Yes, Thoughtful Thursday comes on Saturday this week. It is Parent’s Weekend at the college of our youngest son, and we have been spending the last few days strolling the campus and enjoying our time with him. Only fitting then that poems for this Thoughtful Thursday are about parenting, from James Weldon Johnson (1871–1938), Carolyn Rodgers (1940-2010), and June Jordan
A Poet to His Baby Son
Tiny bit of humanity,
Blessed with your mother’s face,
And cursed with your father’s mind.
I say cursed with your father’s mind,
Because you can lie so long and so quietly on your back,
Playing with the dimpled big toe of your left foot,
And looking away,
Through the ceiling of the room, and beyond.
Can it be that already you are thinking of being a poet?
Why don’t you kick and howl,
And make the neighbors talk about
“That damned baby next door,”
And make up your mind forthwith
To grow up and be a banker
Or a politician or some other sort of go-getter
Or—?—whatever you decide upon,
Rid yourself of these incipient thoughts
About being a poet.
For poets no longer are makers of songs,
Chanters of the gold and purple harvest,
Sayers of the glories of earth and sky,
Of the sweet pain of love
And the keen joy of living;
No longer dreamers of the essential dreams,
And interpreters of the eternal truth,
Through the eternal beauty.
Poets these days are unfortunate fellows.
Baffled in trying to say old things in a new way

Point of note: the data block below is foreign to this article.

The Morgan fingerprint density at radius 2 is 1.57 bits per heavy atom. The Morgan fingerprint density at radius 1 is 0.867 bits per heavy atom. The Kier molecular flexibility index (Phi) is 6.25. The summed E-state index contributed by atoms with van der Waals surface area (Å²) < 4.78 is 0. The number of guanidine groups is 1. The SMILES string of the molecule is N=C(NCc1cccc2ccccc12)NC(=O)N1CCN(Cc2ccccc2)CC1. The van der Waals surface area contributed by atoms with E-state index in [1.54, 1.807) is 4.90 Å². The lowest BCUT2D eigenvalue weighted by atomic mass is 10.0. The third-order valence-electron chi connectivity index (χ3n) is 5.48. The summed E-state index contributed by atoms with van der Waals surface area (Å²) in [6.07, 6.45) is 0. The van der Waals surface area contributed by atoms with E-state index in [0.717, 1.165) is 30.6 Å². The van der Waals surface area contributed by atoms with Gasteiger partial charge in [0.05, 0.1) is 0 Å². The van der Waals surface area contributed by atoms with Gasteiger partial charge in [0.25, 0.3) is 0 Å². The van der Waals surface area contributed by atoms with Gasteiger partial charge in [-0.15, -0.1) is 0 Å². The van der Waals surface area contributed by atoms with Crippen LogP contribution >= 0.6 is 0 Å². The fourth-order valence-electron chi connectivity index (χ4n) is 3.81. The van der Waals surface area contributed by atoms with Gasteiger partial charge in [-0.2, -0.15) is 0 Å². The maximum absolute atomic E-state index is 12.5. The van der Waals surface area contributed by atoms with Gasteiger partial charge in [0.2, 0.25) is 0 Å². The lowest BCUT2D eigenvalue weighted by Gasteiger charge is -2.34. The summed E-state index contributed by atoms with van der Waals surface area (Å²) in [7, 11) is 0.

Or new things in an old language,
They talk abracadabra
In an unknown tongue,
Each one fashioning for himself
A wordy world of shadow problems,
And as a self-imagined Atlas,
Struggling under it with puny legs and arms,
Groaning out incoherent complaints at his load.
My son, this is no time nor place for a poet;
Grow up and join the big, busy crowd
That scrambles for what it thinks it wants
Out of this old world which is—as it is—
And, probably, always will be.
Take the advice of a father who knows:
You cannot begin too young
Not to be a poet.
James Weldon Johnson
in the august of your life
you come barefoot to me
the blisters of events
having worn through to the
soles of your shoes.
it is not the time
this is not the time
there is no such time
to tell you
that some pains ease away
on the ebb & toll of
there is no such dream that
can not fail, nor is hope our
we can stand boldly in burdening places (like earth here)
in our blunderings, our bloomings
our palms, flattened upward or pressed,
an unyielding dow
Carolyn M. Rodgers
July 4, 1974
At least it helps me to think about my son
a Leo/born to us
(Aries and Cancer) some
sixteen years ago
in St. John’s Hospital next to the Long Island
do not really prepare you
and running through the darkness with his own